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Reference range calculation for myocardial T1

Application Tip
Higgins, David Philips Healthcare • United Kingdom

Step-by-step recommendations for calculating a reference range for myocardial T1 (or any other imaging biomarker).

Introduction: Why a local reference range is needed

In general, myocardial T1 measurement is not yet reproducible (i.e. site to site). This is because of the design and operation of different manufacturers’ MR equipment, acquisition pulse sequence variations, T1 map creation algorithm/fitting methods, user imaging in systole or diastole, whether motion correction is applied or not, ROI placement choice, whether a population subgroup is used, whether blood correction is used, patient body temperature, …etc. Therefore SCMR clinical consensus guidelines recommend that clinical users must create their own local reference range:

“For native T1 and T2 mapping, local results should be benchmarked against published reported ranges, but a local reference range should be primarily used.”

“If local reference ranges are not available for native T1 and T2 mapping, quantitative results should not be reported clinically.”

This article helps you to do the calculations in a statistically valid way. For more details, see the following publication: Reference range determination for imaging biomarkers: Myocardial T1. Higgins DM, Keeble C, Juli C, Dawson DK, Waterton JC. JMRI 2019 (in press).

Step 1: Check your T1 data distribution

Check that your collection of myocardial T1 values from normal volunteers (or patients referred to MR without cardiac disease) is consistent with a Normal distribution. The Shapiro-Wilk test is recommended because it is accurate for small sample sizes (but other tests are available). Online Shapiro-Wilk test calculators might be considered. Check that the calculated statistic W is higher than the critical value of W (at 5% significance level). If it is, the data are likely consistent with the Normal distribution, and you may continue (otherwise it is not correct to use the following calculations). 

Step 2: Check for outliers

Plot your data using a box-and-whisker plot (online, if you like). See if any outliers are visible. If outliers are seen, review these subjects' data. Was there a problem with the scan that day? Consider removing these data points from the collection of T1 values, particularly if the values are clinically implausible.

Step 3: Calculate a reference range with confidence intervals

A reference range contains 95% of the population. A series of calculations are presented in the linked spreadsheets which make the calculations for you. Confidence intervals around the reference interval limits show how precise the reference range limit s are. This is important when considering whether patients' values can be confidently classed as "abnormal".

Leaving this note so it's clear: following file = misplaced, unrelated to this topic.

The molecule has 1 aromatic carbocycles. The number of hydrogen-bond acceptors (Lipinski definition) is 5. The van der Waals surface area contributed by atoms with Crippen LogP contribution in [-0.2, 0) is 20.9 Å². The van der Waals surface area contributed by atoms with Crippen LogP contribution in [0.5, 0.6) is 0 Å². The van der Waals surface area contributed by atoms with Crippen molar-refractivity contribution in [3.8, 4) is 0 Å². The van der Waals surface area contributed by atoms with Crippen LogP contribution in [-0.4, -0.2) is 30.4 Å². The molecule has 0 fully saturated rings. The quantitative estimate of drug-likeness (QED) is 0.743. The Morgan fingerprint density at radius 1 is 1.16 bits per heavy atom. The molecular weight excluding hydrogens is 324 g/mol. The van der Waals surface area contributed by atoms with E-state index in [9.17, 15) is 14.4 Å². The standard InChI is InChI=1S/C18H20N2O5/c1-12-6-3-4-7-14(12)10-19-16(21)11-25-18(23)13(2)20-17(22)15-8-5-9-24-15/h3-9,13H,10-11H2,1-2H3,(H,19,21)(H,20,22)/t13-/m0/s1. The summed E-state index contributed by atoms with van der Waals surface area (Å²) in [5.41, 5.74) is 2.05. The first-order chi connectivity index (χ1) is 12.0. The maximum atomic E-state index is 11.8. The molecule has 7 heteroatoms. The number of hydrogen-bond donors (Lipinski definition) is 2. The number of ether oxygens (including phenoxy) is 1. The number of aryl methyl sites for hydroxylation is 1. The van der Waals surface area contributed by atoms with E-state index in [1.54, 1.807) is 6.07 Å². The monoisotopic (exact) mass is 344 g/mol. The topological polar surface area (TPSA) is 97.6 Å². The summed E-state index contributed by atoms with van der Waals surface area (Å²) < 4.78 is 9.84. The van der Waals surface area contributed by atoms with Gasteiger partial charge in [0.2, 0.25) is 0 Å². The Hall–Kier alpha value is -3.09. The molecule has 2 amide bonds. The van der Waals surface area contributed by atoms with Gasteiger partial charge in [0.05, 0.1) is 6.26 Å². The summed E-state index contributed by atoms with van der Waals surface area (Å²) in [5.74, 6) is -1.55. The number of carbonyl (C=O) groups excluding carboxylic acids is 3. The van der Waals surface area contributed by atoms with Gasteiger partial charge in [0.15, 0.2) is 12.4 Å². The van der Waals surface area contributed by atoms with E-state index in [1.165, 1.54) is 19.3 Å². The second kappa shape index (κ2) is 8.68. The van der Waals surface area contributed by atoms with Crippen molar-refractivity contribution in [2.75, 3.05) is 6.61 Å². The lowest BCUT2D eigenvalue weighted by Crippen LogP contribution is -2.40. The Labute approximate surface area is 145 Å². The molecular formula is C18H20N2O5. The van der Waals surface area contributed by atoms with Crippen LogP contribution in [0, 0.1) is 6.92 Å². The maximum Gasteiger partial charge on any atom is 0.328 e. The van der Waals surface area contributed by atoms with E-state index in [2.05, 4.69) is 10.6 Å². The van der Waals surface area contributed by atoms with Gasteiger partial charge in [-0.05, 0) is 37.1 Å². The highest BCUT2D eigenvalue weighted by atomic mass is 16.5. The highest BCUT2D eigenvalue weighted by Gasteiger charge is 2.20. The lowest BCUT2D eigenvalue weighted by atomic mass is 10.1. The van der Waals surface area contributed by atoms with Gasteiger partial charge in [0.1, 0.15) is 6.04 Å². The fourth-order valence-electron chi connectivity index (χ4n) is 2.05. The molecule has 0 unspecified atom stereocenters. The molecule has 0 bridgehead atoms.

Prepared spreadsheet:


How many normal subjects do I need?
A minimum of 20 (after removing outliers). This will at least allow benchmarking against other reference ranges from elsewhere. However, confidence in the location of the reference range limits will be low. “Normal subjects” can be people referred to CMR without cardiac disease, or volunteers.

If you know the approximate reference range limits, and the expected value for diseased tissue, it is possible to calculate how many subjects are needed so that the confidence intervals around the reference range limits are narrow enough to allow confident classification of the diseased tissue value as "abnormal". To limit the confidence intervals of the range-limits to a proportion (p) of the reference range, the number of subjects (n) required is: n = 3/p2. For example, to make the confidence intervals of the reference range limits each to one-quarter of the reference range, n = 3/(0.252) = 48 normal subjects. 
How to I compare my local values against a reference range from another site?
Ideally a local reference range should be used. However, benchmarking local data against published reference ranges is possible and recommended. 

  1. Measure 20 subjects (after removal of outliers)
  2. Check: minimum 18 subjects within the external reference range. If yes, external reference range can be locally adopted, at least provisionally. If no, go to step 3.
  3. Measure another 20 subjects (after removal of outliers).
  4. Check: minimum 18 of the new group within external reference range. If yes, external reference range can be locally adopted, at least provisionally. If no, the external reference range is probably not valid and a local reference range should be created (but you already have n=40 for a local reference range). 


These instructions for calculating a reference range are refer to myocardial T1 measurement. However the approach is general and may be applied to other imaging biomarkers.

For more background, details on the calculations, and example reference ranges from other Philips MR user sites, see: Reference range determination for imaging biomarkers: Myocardial T1. Higgins DM, Keeble C, Juli C, Dawson DK, Waterton JC. JMRI 2019 (in press).

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Mar 12, 2019

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Application Tip
Cardiac, myocardial T1, normal values, reference range

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